Last week we received the renewal notice for our earthquake insurance policy. The California Earthquake Authority (CEA) sent the entire policy, which is unusual; typically we get only a declarations page. I hadn’t read an insurance policy in more than a year. Could I still read one without quitting or nodding off first?

The answer is a qualified yes. I read it through, but needed breaks.

Because earthquakes are inevitable in California and real estate values are sky-high, commercial insurers won’t take the sucker’s bet of covering private homes. So the State of California has ventured where the market fears to tread, creating an earthquake insurance program (the aforementioned CEA) for homeowners, condo owners, mobile home owners, and renters. Coverage isn’t cheap, but it is within reason, so we purchase it.

There’s a big deductible. For an additional premium you can buy the deductible down to as low as 5% of your home’s assessed value (still tens of thousands of dollars for most people). You can also buy additional coverage for loss of personal property, temporary housing, upgrades to modern building codes, etc.

Once the cost of earthquake damage to your home exceeds the deductible, the CEA’s coverage kicks in. It keeps paying up to the assessed value of your house. After that, you’re on your own. And be warned! If statewide losses exceed the CEA’s assets, the CEA can cut its payout proportionally; for example, if losses exceed assets by ten percent, you’ll get only ninety percent of what you’re entitled to. (And then the next year they can raise your premium twenty percent.)

Those were the main things I wanted to understand. But I learned a few other things reading the policy. For one, I didn’t know that you must have homeowners insurance to have earthquake insurance. It’s understandable, because the CEA processes claims through the insurance company that provides your homeowners coverage, saving itself the expense of retaining thousands of its own adjusters and administrative employees. (No doubt there’s plenty in it for the insurers, too.) But I hadn’t realized it’s mandatory.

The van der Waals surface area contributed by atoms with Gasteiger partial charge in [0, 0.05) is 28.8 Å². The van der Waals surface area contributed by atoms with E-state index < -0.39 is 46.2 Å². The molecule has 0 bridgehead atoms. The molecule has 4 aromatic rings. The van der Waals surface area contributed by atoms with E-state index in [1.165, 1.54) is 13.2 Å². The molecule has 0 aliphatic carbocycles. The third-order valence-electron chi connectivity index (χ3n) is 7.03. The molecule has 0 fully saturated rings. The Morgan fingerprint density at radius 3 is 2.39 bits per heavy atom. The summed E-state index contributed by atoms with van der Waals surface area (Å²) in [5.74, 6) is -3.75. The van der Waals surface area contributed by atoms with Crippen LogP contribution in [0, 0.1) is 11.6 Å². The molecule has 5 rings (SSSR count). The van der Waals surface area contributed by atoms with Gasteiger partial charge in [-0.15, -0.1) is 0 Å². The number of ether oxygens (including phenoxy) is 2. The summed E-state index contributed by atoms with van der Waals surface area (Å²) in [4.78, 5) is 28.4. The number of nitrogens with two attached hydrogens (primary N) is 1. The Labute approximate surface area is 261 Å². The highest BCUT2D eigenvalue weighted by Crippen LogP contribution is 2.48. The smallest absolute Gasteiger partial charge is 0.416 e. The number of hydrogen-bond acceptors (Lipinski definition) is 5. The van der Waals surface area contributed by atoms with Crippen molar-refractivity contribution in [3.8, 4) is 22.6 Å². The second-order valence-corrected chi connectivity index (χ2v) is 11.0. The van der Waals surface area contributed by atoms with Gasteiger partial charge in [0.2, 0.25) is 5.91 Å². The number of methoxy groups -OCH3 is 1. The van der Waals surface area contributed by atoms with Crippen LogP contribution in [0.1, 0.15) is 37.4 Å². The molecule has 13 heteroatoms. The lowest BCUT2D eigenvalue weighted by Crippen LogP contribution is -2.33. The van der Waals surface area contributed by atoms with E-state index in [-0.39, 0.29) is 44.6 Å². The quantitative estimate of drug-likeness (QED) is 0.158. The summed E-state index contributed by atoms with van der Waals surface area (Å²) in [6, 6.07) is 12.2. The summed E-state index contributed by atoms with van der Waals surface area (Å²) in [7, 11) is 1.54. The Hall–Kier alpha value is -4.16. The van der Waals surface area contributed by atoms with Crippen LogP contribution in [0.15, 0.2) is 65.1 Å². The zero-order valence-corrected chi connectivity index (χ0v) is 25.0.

Another thing I learned lurked in the exclusions. Every insurance policy has a section that says “here’s what isn’t covered by this policy.” The first ten exclusions make sense — fires, explosions, etc. This is an earthquake policy, after all. But Exclusion 11 caught me short. It excludes coverage for:

Declared or undeclared war, acts of terrorism, insurrection, rebellion, revolution, warlike act by a military force or military personnel or any person, destruction or seizure or use for a military purpose, and any consequence of any of these. Discharge of a nuclear weapon will be deemed a warlike act even if accidental.

Whose lawyer insisted that last sentence be included? I guess I can see a reason for it: the accidental “discharge” of a nuclear weapon would likely generate considerable ground motion, tempting non-obliterated policy holders to file claims for earthquake coverage. Good lookin’ out, counselor! We wouldn’t want the CEA’s precious assets exposed to the greedy survivors of a twenty-megaton oopsie!

Oh well. Perhaps there really is a good reason for that last sentence and I’m just strutting my ignorance. (Now that I’ve retired, I can confess: I wasn’t very good at reading insurance policies.) But even if there is a good reason, methinks the lawyers and underwriters who crafted that language would better spend their time developing a CEA-like insurance program for wildfires, which are rapidly becoming as commercially uninsurable as quakes.

San Francisco’s Marina District after the October 1989 Loma Prieta earthquake.

Former Risk Manager at UC Berkeley, author of four books, ectomorphic introvert.

Former Risk Manager at UC Berkeley, author of four books, ectomorphic introvert.